Early last year, Visa scrapped its musty 20-year-old slogan “Everywhere you want to be” and launched a new “Life Takes Visa” advertising campaign. The new ads would be fresh, touching, humorous — they would capture those “little universal truth moments” that warm our hearts and hopefully put us in a spending mood.
This summer, in a commercial known as “Lawn & Garden,” a bright and cheery day at the Willy Wonka greenhouse unfolds. Buyers whirl by like dancers in a Busby Berkeley number, colorful merchandise flies off the shelves, and hoses sprout skyward like fountain jets. As grinning customers cheerfully chug through the check-out line, a shaggy-haired employee swipes their credit cards, and they sail on out without missing a beat. But when a middle-aged woman puts a few items on the counter and opens her purse, the music grinds to a stop. All goes cold, all becomes dark, as she makes out a check. The check-out man frowns. The camera lingers on a mournful stone garden cherub, head in hands at this unforgivable gaffe. (Although I submit that the main problem lies with the woman filling out her check before the employee has rung a single thing up. Look close.)
Swing around to another commercial’s scene: “Morning in Manhattan.” As Gotham begins to stir, her citizens flood down sidewalks and course out of subway maws, credit cards in hand as they search for their morning sustenance. They’re shown swiping their way to breakfast at small magazine stands, tiny tea shops, and finally at the local “Donut Hub.” In the retro store, with all of TWO PEOPLE behind him, a man fumbles to pull out enough change to cover his coffee. The action again freezes in horror, and the cashier gives him a shaming look that melts into tolerance. She’ll let this one pass. But the message is clear: The Hub wants the card, bucko. Using anything other than the fastest possible payment method will clearly blast the created order to bits, or bring the workings of a major metropolis to a halt.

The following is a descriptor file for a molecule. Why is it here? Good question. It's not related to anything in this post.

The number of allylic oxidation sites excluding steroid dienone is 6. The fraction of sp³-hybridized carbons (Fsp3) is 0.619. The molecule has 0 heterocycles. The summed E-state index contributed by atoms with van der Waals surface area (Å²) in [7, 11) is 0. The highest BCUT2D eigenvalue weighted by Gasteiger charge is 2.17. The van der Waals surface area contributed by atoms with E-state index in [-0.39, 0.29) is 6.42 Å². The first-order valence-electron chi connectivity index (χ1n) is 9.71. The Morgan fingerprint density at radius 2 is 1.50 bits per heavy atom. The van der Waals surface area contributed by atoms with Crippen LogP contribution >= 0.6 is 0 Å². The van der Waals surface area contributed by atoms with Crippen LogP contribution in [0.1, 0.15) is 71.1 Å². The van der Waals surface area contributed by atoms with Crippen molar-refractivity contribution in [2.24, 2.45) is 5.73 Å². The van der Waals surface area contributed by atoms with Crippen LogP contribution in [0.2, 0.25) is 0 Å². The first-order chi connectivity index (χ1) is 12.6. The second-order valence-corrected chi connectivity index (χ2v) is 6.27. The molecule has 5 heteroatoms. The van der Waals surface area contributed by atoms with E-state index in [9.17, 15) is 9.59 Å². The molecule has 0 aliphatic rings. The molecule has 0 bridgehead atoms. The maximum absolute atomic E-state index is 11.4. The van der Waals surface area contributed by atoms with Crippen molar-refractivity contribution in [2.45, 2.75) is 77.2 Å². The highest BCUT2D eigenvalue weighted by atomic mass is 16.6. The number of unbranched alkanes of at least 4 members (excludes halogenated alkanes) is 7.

While the choreographed commercials are a catchy way to introduce the efficiency of new Blink card technology — a contact-free credit card interface — it is ironic that Visa chooses in its commercials to showcase all the plastic action in small businesses, for tiny purchases. These local scenes, all aprons and coziness, stir up the warm fuzzies Visa’s ad team is seeking, but the vignettes belie the fact that many small merchants probably prefer customers refrain from using credit cards for incidentals. Mastercard, Visa, American Express: they charge merchants fees for statements, equipment rental, Internet processing, applications, customer support, and per item “interchange” fees.
Interchange fees in America average 2 or 3% of a given purchase’s value but vary, depending on the merchant and the type of card. That doesn’t seem like much, but it is twice the rate charged in the United Kingdom and four times Australia. Some companies claim to have been driven out of business by the rising costs of offering customers a speedy payment.
It’s not that credit cards are necessarily bad for small businesses. Obviously the expediency of a credit card (not to mention the deferred consequences) encourages people to buy goods that they otherwise would not, and this is a plus for the old economy.
But interchange fees have doubled in the last ten years, and the dollars rack up quickly, which accounts for the occasional “minimum credit card” purchase amount at your local gift store or Chinese restaurant. With the possible exception of a Donut Hub waitress, you won’t get a frown from a mom and pop shop for paying with a few dollar bills, but you may if you pull out a credit card.
Try it the next time you pick up a creme soda at your favorite local enterprise: ask which form of payment management prefers. It’s an easy answer: cash or check, especially on items where the profit margin is a few pennies on the dollar. Recently, the strapped state of Michigan has forbidden credit card payments in its Secretary of State offices. They couldn’t justify payment of thousands in kickback charges. The only card allowed is Discover, which lets state employees ask customers to add a “convenience charge” to their bills in exchange for the card usage.
Small business owners can impart two pearls of wisdom: If something is everywhere you want to be, then it is probably not free. And don’t believe everything you see on television.